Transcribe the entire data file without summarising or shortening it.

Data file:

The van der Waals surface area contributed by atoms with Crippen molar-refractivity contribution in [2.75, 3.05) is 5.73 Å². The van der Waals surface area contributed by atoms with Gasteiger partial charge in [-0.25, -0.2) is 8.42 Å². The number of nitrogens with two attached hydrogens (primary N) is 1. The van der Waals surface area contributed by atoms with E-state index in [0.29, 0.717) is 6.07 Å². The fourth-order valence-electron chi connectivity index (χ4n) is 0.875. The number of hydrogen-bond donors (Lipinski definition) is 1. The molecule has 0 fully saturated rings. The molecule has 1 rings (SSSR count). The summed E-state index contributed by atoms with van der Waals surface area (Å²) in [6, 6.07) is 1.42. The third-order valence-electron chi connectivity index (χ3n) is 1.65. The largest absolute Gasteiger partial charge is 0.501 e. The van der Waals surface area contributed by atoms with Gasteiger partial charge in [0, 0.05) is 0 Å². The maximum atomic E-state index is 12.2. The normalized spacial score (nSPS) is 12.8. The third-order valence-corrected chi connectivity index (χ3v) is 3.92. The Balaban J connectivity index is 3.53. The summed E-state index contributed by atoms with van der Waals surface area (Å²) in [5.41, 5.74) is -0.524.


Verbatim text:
The van der Waals surface area contributed by atoms with Crippen molar-refractivity contribution in [2.75, 3.05) is 5.73 Å². The van der Waals surface area contributed by atoms with Gasteiger partial charge in [-0.25, -0.2) is 8.42 Å². The number of nitrogens with two attached hydrogens (primary N) is 1. The van der Waals surface area contributed by atoms with E-state index in [0.29, 0.717) is 6.07 Å². The fourth-order valence-electron chi connectivity index (χ4n) is 0.875. The number of hydrogen-bond donors (Lipinski definition) is 1. The molecule has 0 fully saturated rings. The molecule has 1 rings (SSSR count). The summed E-state index contributed by atoms with van der Waals surface area (Å²) in [6, 6.07) is 1.42. The third-order valence-electron chi connectivity index (χ3n) is 1.65. The largest absolute Gasteiger partial charge is 0.501 e. The van der Waals surface area contributed by atoms with Gasteiger partial charge in [0, 0.05) is 0 Å². The maximum atomic E-state index is 12.2. The normalized spacial score (nSPS) is 12.8. The third-order valence-corrected chi connectivity index (χ3v) is 3.92. The Balaban J connectivity index is 3.53. The summed E-state index contributed by atoms with van der Waals surface area (Å²) in [5.41, 5.74) is -0.524.